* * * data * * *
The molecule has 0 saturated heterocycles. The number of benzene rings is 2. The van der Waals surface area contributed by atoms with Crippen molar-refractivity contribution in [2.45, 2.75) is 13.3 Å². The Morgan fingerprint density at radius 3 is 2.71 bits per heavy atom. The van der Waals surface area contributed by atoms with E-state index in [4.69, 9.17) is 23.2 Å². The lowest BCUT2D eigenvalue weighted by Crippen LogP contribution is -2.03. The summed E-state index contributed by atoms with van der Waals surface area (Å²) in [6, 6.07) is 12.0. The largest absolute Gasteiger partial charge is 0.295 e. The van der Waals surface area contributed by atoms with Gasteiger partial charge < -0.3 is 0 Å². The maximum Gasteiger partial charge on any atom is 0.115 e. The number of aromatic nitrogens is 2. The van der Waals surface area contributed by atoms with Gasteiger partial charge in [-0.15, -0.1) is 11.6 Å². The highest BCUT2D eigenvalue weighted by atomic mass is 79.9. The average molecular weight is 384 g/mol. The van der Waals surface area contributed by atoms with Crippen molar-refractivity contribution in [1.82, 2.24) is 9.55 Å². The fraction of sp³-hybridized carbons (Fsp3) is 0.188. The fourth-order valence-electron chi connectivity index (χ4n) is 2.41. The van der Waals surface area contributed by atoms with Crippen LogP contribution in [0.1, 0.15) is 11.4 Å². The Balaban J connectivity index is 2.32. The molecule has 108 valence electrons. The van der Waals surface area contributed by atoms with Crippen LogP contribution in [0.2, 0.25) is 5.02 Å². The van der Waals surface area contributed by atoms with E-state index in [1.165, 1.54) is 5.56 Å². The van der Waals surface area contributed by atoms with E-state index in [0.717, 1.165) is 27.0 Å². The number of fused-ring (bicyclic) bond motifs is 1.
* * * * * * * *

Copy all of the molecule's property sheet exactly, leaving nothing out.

The molecule has 0 saturated heterocycles. The number of benzene rings is 2. The van der Waals surface area contributed by atoms with Crippen molar-refractivity contribution in [2.45, 2.75) is 13.3 Å². The Morgan fingerprint density at radius 3 is 2.71 bits per heavy atom. The van der Waals surface area contributed by atoms with E-state index in [4.69, 9.17) is 23.2 Å². The lowest BCUT2D eigenvalue weighted by Crippen LogP contribution is -2.03. The summed E-state index contributed by atoms with van der Waals surface area (Å²) in [6, 6.07) is 12.0. The largest absolute Gasteiger partial charge is 0.295 e. The van der Waals surface area contributed by atoms with Gasteiger partial charge < -0.3 is 0 Å². The maximum Gasteiger partial charge on any atom is 0.115 e. The number of aromatic nitrogens is 2. The van der Waals surface area contributed by atoms with Gasteiger partial charge in [-0.15, -0.1) is 11.6 Å². The highest BCUT2D eigenvalue weighted by atomic mass is 79.9. The average molecular weight is 384 g/mol. The van der Waals surface area contributed by atoms with Crippen molar-refractivity contribution in [1.82, 2.24) is 9.55 Å². The fraction of sp³-hybridized carbons (Fsp3) is 0.188. The fourth-order valence-electron chi connectivity index (χ4n) is 2.41. The van der Waals surface area contributed by atoms with Crippen LogP contribution in [0.1, 0.15) is 11.4 Å². The Balaban J connectivity index is 2.32. The molecule has 108 valence electrons. The van der Waals surface area contributed by atoms with Crippen LogP contribution in [0.2, 0.25) is 5.02 Å². The van der Waals surface area contributed by atoms with E-state index in [1.165, 1.54) is 5.56 Å². The van der Waals surface area contributed by atoms with E-state index in [0.717, 1.165) is 27.0 Å². The number of fused-ring (bicyclic) bond motifs is 1.